S Corporation Information
"S Corporation" is a corporation which is taxed under Subchapter S of
the Internal Revenue Code and must elect to do so shortly after the
corporation is formed with the IRS. A corporation is a legal and tax
entity by itself. It is similar to a person in that it has its own
assets and its social security number, called a Federal Tax
Identification Number. The shareholders of a corporation must agree to
elect to be an S corporation shortly after incorporating.
Like other businesses, a S corporation needs to have a
license to do business in towns in which it has offices and may use an
assumed name, so that Blow Inc. could operate as Blow Holes.
A corporation's assets or ownership is easily transferred through sale of the assets or sale of stock.
The death of the shareholders or directors or officers of a
corporation has no effect on the existence of the corporation. A
corporation must be legally dissolved to terminate.
ADVANTAGES OF AN S CORPORATION
The primary advantage of forming a corporation is that it is a separate
legal and tax entity from its owner(s). Be sure to always consult your
accountant since tax laws change with time and jurisdiction. If you
form a corporation, the corporation will grant you shares. As a
shareholder, you are not liable for the debts or acts of the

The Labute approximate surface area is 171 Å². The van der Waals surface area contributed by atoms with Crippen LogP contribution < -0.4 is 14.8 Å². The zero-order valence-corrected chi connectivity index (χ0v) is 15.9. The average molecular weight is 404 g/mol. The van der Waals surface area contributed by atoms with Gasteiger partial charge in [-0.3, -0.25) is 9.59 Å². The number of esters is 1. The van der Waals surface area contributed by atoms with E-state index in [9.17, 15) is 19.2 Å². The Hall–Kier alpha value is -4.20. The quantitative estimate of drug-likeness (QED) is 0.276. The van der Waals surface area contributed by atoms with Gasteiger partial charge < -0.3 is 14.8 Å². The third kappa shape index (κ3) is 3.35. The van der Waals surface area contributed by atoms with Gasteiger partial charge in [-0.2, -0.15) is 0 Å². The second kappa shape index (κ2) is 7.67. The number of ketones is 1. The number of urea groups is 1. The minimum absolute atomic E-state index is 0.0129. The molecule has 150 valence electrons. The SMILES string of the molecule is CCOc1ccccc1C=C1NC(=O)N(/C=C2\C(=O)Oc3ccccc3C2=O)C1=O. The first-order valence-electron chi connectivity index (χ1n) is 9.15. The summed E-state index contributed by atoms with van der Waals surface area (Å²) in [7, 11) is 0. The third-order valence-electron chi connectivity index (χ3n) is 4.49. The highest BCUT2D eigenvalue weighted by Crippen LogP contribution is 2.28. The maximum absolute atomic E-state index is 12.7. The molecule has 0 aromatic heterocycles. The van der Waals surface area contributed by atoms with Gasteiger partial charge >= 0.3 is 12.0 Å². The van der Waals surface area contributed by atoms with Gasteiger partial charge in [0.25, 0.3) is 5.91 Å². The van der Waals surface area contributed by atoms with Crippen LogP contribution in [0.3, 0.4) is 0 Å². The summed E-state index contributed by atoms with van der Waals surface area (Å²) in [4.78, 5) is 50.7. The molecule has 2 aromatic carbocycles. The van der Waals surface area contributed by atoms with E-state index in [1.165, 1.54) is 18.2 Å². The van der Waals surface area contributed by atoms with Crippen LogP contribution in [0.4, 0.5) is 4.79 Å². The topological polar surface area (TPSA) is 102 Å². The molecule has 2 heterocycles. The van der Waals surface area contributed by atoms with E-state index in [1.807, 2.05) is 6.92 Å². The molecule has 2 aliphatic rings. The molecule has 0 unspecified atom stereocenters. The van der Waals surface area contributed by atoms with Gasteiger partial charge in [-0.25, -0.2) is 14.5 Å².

corporation as long as you obide by the corporate procedures required
by law. The most you can lose as a shareholder is the amount you have
paid for your shares. This means that if the corporation is sued and
losses, they cannot take your home and your personal car and assets.
Another advantage is that you are regarded as more
professional and business-like if you are a corporation. Venture
capital and investors usually prefer to invest in corporations as they
provide the most flexible and consistent procedures for business and
If you are a S corporation, you are not subject to the double
taxation which can occur when a corporation pays income tax and then
shareholders pay tax on dividends as well. There are also other tax
DISADVANTAGES OF AN S CORPORATION
S corporation may have no more than 100 shareholders, may have only one
class of stock, may not own more than eighty percent of another
corporation, and may not have shareholders who are not US citizens or
The costs and effort of maintaining a corporation are higher than some
other business forms due to legal requirements about an annual
shareholder meeting, corporate minutes and other procedures which must
be followed. Also, a corporation which has an office in a state other
the one its incorporated in must register as a foreign corporation in
that state. The cost of incorporation, maintaining an agent for service
(a person to receive legal documents required by law), registered as a
foreign corporation and upkeep of corporate procedure documents is
higher than some other forms of business.
are cautioned not to rely on this article as legal advice as it is no
substitution for a consultation with an attorney and an accountant in
your jurisdiction. Based on jurisdiction and time, the law varies and
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